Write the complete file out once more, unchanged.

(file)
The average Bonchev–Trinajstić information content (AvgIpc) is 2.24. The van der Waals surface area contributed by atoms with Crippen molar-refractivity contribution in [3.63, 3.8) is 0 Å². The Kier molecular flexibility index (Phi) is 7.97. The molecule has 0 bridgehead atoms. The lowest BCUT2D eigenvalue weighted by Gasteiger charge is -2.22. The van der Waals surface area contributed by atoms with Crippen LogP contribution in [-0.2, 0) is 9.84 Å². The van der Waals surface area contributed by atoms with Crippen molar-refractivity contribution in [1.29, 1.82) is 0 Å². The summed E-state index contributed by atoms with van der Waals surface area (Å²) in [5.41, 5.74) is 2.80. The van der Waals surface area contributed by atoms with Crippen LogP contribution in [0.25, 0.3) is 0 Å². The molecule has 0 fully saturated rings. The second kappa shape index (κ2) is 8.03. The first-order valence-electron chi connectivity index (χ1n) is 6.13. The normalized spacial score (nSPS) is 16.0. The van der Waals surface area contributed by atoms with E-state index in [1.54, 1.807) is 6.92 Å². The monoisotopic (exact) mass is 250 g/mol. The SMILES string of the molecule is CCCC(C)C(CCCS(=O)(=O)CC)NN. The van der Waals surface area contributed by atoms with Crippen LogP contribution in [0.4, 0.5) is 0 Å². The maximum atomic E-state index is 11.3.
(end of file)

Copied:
The average Bonchev–Trinajstić information content (AvgIpc) is 2.24. The van der Waals surface area contributed by atoms with Crippen molar-refractivity contribution in [3.63, 3.8) is 0 Å². The Kier molecular flexibility index (Phi) is 7.97. The molecule has 0 bridgehead atoms. The lowest BCUT2D eigenvalue weighted by Gasteiger charge is -2.22. The van der Waals surface area contributed by atoms with Crippen LogP contribution in [-0.2, 0) is 9.84 Å². The van der Waals surface area contributed by atoms with Crippen molar-refractivity contribution in [1.29, 1.82) is 0 Å². The summed E-state index contributed by atoms with van der Waals surface area (Å²) in [5.41, 5.74) is 2.80. The van der Waals surface area contributed by atoms with Crippen LogP contribution in [0.25, 0.3) is 0 Å². The molecule has 0 fully saturated rings. The second kappa shape index (κ2) is 8.03. The first-order valence-electron chi connectivity index (χ1n) is 6.13. The normalized spacial score (nSPS) is 16.0. The van der Waals surface area contributed by atoms with E-state index in [1.54, 1.807) is 6.92 Å². The monoisotopic (exact) mass is 250 g/mol. The SMILES string of the molecule is CCCC(C)C(CCCS(=O)(=O)CC)NN. The van der Waals surface area contributed by atoms with Crippen LogP contribution in [0.4, 0.5) is 0 Å². The maximum atomic E-state index is 11.3.